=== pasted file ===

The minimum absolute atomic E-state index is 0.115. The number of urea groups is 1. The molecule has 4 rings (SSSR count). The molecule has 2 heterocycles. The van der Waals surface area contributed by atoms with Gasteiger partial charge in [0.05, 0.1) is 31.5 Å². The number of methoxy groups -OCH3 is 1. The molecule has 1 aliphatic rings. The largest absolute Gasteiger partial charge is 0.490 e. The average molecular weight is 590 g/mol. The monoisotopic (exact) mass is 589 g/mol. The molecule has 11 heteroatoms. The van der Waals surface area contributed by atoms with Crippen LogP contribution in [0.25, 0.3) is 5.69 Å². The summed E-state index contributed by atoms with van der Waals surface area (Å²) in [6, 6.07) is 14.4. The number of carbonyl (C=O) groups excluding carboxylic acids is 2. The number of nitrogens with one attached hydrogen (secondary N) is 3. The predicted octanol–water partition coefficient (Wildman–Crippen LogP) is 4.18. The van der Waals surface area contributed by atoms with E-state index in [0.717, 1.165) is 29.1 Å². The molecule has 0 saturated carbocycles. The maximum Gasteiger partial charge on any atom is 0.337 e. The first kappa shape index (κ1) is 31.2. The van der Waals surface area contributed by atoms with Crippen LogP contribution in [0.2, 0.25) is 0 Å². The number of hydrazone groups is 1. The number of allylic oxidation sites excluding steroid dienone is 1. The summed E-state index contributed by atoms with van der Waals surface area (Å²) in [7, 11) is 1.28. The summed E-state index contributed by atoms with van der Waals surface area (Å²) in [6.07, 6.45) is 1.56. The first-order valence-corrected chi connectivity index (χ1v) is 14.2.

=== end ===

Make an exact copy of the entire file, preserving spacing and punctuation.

The minimum absolute atomic E-state index is 0.115. The number of urea groups is 1. The molecule has 4 rings (SSSR count). The molecule has 2 heterocycles. The van der Waals surface area contributed by atoms with Gasteiger partial charge in [0.05, 0.1) is 31.5 Å². The number of methoxy groups -OCH3 is 1. The molecule has 1 aliphatic rings. The largest absolute Gasteiger partial charge is 0.490 e. The average molecular weight is 590 g/mol. The monoisotopic (exact) mass is 589 g/mol. The molecule has 11 heteroatoms. The van der Waals surface area contributed by atoms with Crippen LogP contribution in [0.25, 0.3) is 5.69 Å². The summed E-state index contributed by atoms with van der Waals surface area (Å²) in [6, 6.07) is 14.4. The number of carbonyl (C=O) groups excluding carboxylic acids is 2. The number of nitrogens with one attached hydrogen (secondary N) is 3. The predicted octanol–water partition coefficient (Wildman–Crippen LogP) is 4.18. The van der Waals surface area contributed by atoms with E-state index in [0.717, 1.165) is 29.1 Å². The molecule has 0 saturated carbocycles. The maximum Gasteiger partial charge on any atom is 0.337 e. The first kappa shape index (κ1) is 31.2. The van der Waals surface area contributed by atoms with Crippen LogP contribution in [0.2, 0.25) is 0 Å². The number of hydrazone groups is 1. The number of allylic oxidation sites excluding steroid dienone is 1. The summed E-state index contributed by atoms with van der Waals surface area (Å²) in [7, 11) is 1.28. The summed E-state index contributed by atoms with van der Waals surface area (Å²) in [6.07, 6.45) is 1.56. The first-order valence-corrected chi connectivity index (χ1v) is 14.2.